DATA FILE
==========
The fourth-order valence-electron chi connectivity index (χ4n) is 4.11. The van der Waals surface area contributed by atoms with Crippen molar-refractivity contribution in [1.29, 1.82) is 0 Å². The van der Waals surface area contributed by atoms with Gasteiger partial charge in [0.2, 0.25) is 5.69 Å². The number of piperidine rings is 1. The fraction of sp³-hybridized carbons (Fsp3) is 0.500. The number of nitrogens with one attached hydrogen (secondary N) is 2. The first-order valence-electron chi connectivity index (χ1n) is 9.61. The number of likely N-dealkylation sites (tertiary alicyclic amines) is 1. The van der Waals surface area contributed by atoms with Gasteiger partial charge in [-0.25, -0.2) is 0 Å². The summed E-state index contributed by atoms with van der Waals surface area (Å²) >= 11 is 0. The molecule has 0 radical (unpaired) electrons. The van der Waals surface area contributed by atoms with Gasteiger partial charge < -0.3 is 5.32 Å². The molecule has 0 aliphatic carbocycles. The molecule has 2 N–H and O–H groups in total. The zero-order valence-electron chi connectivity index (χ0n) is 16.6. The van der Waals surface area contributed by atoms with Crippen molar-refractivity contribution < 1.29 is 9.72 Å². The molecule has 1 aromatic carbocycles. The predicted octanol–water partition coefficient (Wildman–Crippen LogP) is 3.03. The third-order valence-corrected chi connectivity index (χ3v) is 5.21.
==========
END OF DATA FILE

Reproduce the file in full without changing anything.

The fourth-order valence-electron chi connectivity index (χ4n) is 4.11. The van der Waals surface area contributed by atoms with Crippen molar-refractivity contribution in [1.29, 1.82) is 0 Å². The van der Waals surface area contributed by atoms with Gasteiger partial charge in [0.2, 0.25) is 5.69 Å². The number of piperidine rings is 1. The fraction of sp³-hybridized carbons (Fsp3) is 0.500. The number of nitrogens with one attached hydrogen (secondary N) is 2. The first-order valence-electron chi connectivity index (χ1n) is 9.61. The number of likely N-dealkylation sites (tertiary alicyclic amines) is 1. The van der Waals surface area contributed by atoms with Gasteiger partial charge in [-0.25, -0.2) is 0 Å². The summed E-state index contributed by atoms with van der Waals surface area (Å²) >= 11 is 0. The molecule has 0 radical (unpaired) electrons. The van der Waals surface area contributed by atoms with Gasteiger partial charge < -0.3 is 5.32 Å². The molecule has 0 aliphatic carbocycles. The molecule has 2 N–H and O–H groups in total. The zero-order valence-electron chi connectivity index (χ0n) is 16.6. The van der Waals surface area contributed by atoms with Crippen molar-refractivity contribution < 1.29 is 9.72 Å². The molecule has 1 aromatic carbocycles. The predicted octanol–water partition coefficient (Wildman–Crippen LogP) is 3.03. The third-order valence-corrected chi connectivity index (χ3v) is 5.21.